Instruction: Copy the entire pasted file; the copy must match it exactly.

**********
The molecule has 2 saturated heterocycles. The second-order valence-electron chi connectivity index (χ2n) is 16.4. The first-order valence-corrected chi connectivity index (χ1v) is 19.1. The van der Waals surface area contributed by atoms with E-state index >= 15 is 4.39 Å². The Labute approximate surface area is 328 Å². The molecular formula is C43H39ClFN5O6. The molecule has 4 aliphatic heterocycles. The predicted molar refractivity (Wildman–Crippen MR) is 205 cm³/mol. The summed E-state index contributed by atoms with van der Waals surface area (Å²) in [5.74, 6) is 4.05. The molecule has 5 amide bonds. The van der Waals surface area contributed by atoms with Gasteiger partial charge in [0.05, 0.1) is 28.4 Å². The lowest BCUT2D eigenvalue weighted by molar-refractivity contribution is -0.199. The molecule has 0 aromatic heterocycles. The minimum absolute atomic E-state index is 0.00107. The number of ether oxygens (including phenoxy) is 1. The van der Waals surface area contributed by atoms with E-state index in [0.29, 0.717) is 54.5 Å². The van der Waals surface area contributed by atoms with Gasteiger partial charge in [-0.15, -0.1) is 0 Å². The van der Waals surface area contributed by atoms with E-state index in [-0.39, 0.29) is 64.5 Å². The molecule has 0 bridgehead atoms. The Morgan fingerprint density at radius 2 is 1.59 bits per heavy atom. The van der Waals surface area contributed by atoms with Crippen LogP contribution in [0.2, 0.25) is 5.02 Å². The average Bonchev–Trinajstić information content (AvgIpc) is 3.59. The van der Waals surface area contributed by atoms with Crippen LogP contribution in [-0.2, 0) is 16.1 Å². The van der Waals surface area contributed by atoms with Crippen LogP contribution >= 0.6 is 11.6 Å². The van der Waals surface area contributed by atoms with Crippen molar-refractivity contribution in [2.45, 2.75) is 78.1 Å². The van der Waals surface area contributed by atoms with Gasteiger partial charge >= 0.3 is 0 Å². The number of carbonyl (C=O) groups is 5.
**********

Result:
The molecule has 2 saturated heterocycles. The second-order valence-electron chi connectivity index (χ2n) is 16.4. The first-order valence-corrected chi connectivity index (χ1v) is 19.1. The van der Waals surface area contributed by atoms with E-state index >= 15 is 4.39 Å². The Labute approximate surface area is 328 Å². The molecular formula is C43H39ClFN5O6. The molecule has 4 aliphatic heterocycles. The predicted molar refractivity (Wildman–Crippen MR) is 205 cm³/mol. The summed E-state index contributed by atoms with van der Waals surface area (Å²) in [5.74, 6) is 4.05. The molecule has 5 amide bonds. The van der Waals surface area contributed by atoms with Gasteiger partial charge in [0.05, 0.1) is 28.4 Å². The lowest BCUT2D eigenvalue weighted by molar-refractivity contribution is -0.199. The molecule has 0 aromatic heterocycles. The minimum absolute atomic E-state index is 0.00107. The number of ether oxygens (including phenoxy) is 1. The van der Waals surface area contributed by atoms with E-state index in [0.29, 0.717) is 54.5 Å². The van der Waals surface area contributed by atoms with Gasteiger partial charge in [-0.15, -0.1) is 0 Å². The van der Waals surface area contributed by atoms with E-state index in [-0.39, 0.29) is 64.5 Å². The molecule has 0 bridgehead atoms. The Morgan fingerprint density at radius 2 is 1.59 bits per heavy atom. The van der Waals surface area contributed by atoms with Crippen LogP contribution in [0.2, 0.25) is 5.02 Å². The average Bonchev–Trinajstić information content (AvgIpc) is 3.59. The van der Waals surface area contributed by atoms with Crippen LogP contribution in [-0.2, 0) is 16.1 Å². The van der Waals surface area contributed by atoms with Crippen LogP contribution >= 0.6 is 11.6 Å². The van der Waals surface area contributed by atoms with Crippen molar-refractivity contribution in [2.45, 2.75) is 78.1 Å². The van der Waals surface area contributed by atoms with Gasteiger partial charge >= 0.3 is 0 Å². The number of carbonyl (C=O) groups is 5.